20.4.10

Columbia Bustier

It's not as hard as you think! It's just a little labor-intensive. Even if you're looking to cover an existing bustier "off the rack" some of these tips might be helpful. But first, you need: The Fabric. Larry usually has it in stock and sells it in whole yard increments.

The easiest part is that you can adapt almost any commercial bustier patterns with minor alterations (like deepening the cleavage). I like McCall's 3674 (Moulin Rouge). If you're using Larry's sequin fabric, you'll want a black bustier foundation because it will show through the gaps between the sequin fabric. But if you're aiming for screen accuracy, you'll have to add white to the inside. For this, I spray-glue a black fabric onto a white lining and then treat the fabric as one for the rest of the pattern. I recommend using a cotton or cotton blend fabric that isn't too hot. I actually use a jersey cotton with a little bit of stretch in it for comfort and a more forgiving fit (just remember if you choose something stretchy you'll probably have to cut out a smaller size in your pattern).

Bustier (In Progress) 2

Your complete list of supplies then:
1 yd Sequin Fabric (more for larger sizes)
bustier pattern
black fabric
white lining (optional)
black double fold bias tape
black single fold bias tape
poly boning, hook & loop tape (or separating zipper)
spray glue (optional)

Bustier (In Progress) 1

Cut out and assemble your bustier per the pattern's instructions up until you have all the pieces assembled. Test-fit your bodice before proceeding - now is the easiest time to make alterations. Trim your seam allowances and press open. Apply your single fold bias tape over all seams - this is the casing for your boning.

Bustier Casing

Trim your boning about 3/4" shorter than your casing - and I recommend rounding off the edges of the boning when you cut. Insert the boning into the casings. You should have enough room at both ends to apply your trim later without sewing over the boning (not good!)

Bustier (Inserting Boning)

Now you're ready to overlay the sequin fabric and bind it to the bodice. Cover a dress form (or willing participant) with garbage bags for protection and the put the bustier on them (pin bustier closed in back). Spray the bustier with your choice of spray-glue (they have some made just for fabric!) and then manipulate the sequin fabric onto the bustier around all the curves. The sequin fabric is very forgiving and can be stretched over curves somewhat.

Bustier (Applying Glue)

Once you've got the sequin fabric smoothed over, lay your bustier on a flat working surface (and release your friend from the garbage bags). Trim off the excess sequin fabric to match the bustier pattern.

Bustier Trimming

You're now ready to apply the top and bottom trim - it will secure the sequin fabric to the bustier and also prevent chaffing. Going slowly (to avoid breaking needles) apply the double fold bias tape to the top (sequin) side of the bustier across the top and bottom. Careful to allow enough trim to manipulate around curves. This will also close the boning casings.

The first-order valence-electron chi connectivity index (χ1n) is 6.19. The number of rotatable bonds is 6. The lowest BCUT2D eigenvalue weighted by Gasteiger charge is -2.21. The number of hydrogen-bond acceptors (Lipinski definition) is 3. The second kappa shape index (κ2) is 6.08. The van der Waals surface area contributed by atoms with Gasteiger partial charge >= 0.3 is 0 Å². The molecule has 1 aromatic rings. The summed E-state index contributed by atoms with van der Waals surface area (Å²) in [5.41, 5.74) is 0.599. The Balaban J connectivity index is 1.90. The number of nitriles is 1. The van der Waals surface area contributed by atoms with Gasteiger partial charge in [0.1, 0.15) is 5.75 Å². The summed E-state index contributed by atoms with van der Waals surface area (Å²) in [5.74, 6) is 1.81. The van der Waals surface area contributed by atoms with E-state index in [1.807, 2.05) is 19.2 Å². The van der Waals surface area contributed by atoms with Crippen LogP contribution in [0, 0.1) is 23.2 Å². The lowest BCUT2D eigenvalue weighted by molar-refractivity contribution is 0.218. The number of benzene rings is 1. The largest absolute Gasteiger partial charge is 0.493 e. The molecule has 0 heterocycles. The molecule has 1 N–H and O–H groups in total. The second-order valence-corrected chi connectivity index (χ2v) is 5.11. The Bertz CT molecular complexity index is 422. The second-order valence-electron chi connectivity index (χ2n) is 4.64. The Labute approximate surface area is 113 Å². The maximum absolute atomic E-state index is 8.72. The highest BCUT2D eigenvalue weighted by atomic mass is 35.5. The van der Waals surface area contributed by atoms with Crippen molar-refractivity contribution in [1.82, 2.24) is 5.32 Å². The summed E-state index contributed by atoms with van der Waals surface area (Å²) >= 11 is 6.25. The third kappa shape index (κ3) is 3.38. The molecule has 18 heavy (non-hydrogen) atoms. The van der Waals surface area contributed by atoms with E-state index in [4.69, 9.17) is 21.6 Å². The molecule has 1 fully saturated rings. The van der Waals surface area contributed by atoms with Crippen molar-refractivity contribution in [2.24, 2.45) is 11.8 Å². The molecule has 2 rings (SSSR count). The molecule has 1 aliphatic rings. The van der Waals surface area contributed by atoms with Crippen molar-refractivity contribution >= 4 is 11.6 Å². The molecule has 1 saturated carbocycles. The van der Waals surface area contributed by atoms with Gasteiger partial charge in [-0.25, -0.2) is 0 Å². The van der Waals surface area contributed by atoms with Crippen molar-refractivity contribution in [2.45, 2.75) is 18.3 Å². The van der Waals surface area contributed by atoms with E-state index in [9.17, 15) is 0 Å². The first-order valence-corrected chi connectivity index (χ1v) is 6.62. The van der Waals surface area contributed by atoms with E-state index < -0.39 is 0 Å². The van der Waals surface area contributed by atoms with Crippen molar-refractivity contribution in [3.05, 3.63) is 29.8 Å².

Bustier (Top Trim)

Next you'll turn the double fold bias tape up and over the edges to the back side. You can machine stitch it, but for a neater job I recommend hand-sewing it.

Bustier (Double Fold)

And finally you're ready to close up the center back with some hook & eye tape (or a separating zipper). Just keep in mind that zippers are not designed to withstand pressure pulling from the sides.

Bustier (Hook Tape)

Bustier (Back)

Bustier (Front)

7 comments:

  1. you make it sound so easy! I even love that you took into consideration the anal retentive ones of us who want it movie accurate, bravo.

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  2. how much did making the whole thing cost?

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  3. The sequin fabric is $50/yard from Larry (I think!), the 2 packages of bias tape are probably $2-something each? The boning is maybe $4 or so. The hook & eye tape is ridiculously expensive though, and I'm desperate to find a better source. I think it's $22/yd (you need less than half a yard though). The lining isn't expensive, maybe $5 for half a yard? So all together, I'd budget $75 to make it yourself.

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  4. ...plus the cost of the pattern unless you draft it yourself.

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  5. How easy do you think it would be to draft out my own pattern? I'm pretty competent in working with patterns and such...

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  6. It's a pretty easy draft. It's a basic bodice with zero ease (no negative ease like a corset). It's fitted/tight but not figure-altering. The flex boning of a bustier should give you all the support it needs.

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  7. Where did you buy the bustier itself? :)

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